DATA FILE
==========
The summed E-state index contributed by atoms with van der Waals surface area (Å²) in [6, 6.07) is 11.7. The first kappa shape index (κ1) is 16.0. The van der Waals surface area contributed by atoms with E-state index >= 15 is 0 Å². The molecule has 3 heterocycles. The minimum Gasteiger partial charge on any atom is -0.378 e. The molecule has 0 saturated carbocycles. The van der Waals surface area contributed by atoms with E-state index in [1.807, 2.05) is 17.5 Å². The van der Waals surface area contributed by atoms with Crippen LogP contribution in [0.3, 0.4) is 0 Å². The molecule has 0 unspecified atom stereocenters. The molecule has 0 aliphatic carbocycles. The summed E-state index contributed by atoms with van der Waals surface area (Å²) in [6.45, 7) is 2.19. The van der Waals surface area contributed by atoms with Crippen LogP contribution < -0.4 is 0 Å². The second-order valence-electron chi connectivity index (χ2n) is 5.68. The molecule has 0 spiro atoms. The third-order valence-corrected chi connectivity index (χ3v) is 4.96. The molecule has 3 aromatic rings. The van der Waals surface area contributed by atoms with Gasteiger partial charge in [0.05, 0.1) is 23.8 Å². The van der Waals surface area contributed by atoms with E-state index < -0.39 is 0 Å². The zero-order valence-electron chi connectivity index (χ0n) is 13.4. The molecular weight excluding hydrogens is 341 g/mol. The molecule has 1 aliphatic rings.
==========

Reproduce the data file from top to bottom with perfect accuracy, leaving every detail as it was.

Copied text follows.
The summed E-state index contributed by atoms with van der Waals surface area (Å²) in [6, 6.07) is 11.7. The first kappa shape index (κ1) is 16.0. The van der Waals surface area contributed by atoms with E-state index >= 15 is 0 Å². The molecule has 3 heterocycles. The minimum Gasteiger partial charge on any atom is -0.378 e. The molecule has 0 saturated carbocycles. The van der Waals surface area contributed by atoms with E-state index in [1.807, 2.05) is 17.5 Å². The van der Waals surface area contributed by atoms with Crippen LogP contribution in [0.3, 0.4) is 0 Å². The molecule has 0 unspecified atom stereocenters. The molecule has 0 aliphatic carbocycles. The summed E-state index contributed by atoms with van der Waals surface area (Å²) in [6.45, 7) is 2.19. The van der Waals surface area contributed by atoms with Crippen LogP contribution < -0.4 is 0 Å². The second-order valence-electron chi connectivity index (χ2n) is 5.68. The molecule has 0 spiro atoms. The third-order valence-corrected chi connectivity index (χ3v) is 4.96. The molecule has 3 aromatic rings. The van der Waals surface area contributed by atoms with Gasteiger partial charge in [0.05, 0.1) is 23.8 Å². The van der Waals surface area contributed by atoms with E-state index < -0.39 is 0 Å². The zero-order valence-electron chi connectivity index (χ0n) is 13.4. The molecular weight excluding hydrogens is 341 g/mol. The molecule has 1 aliphatic rings.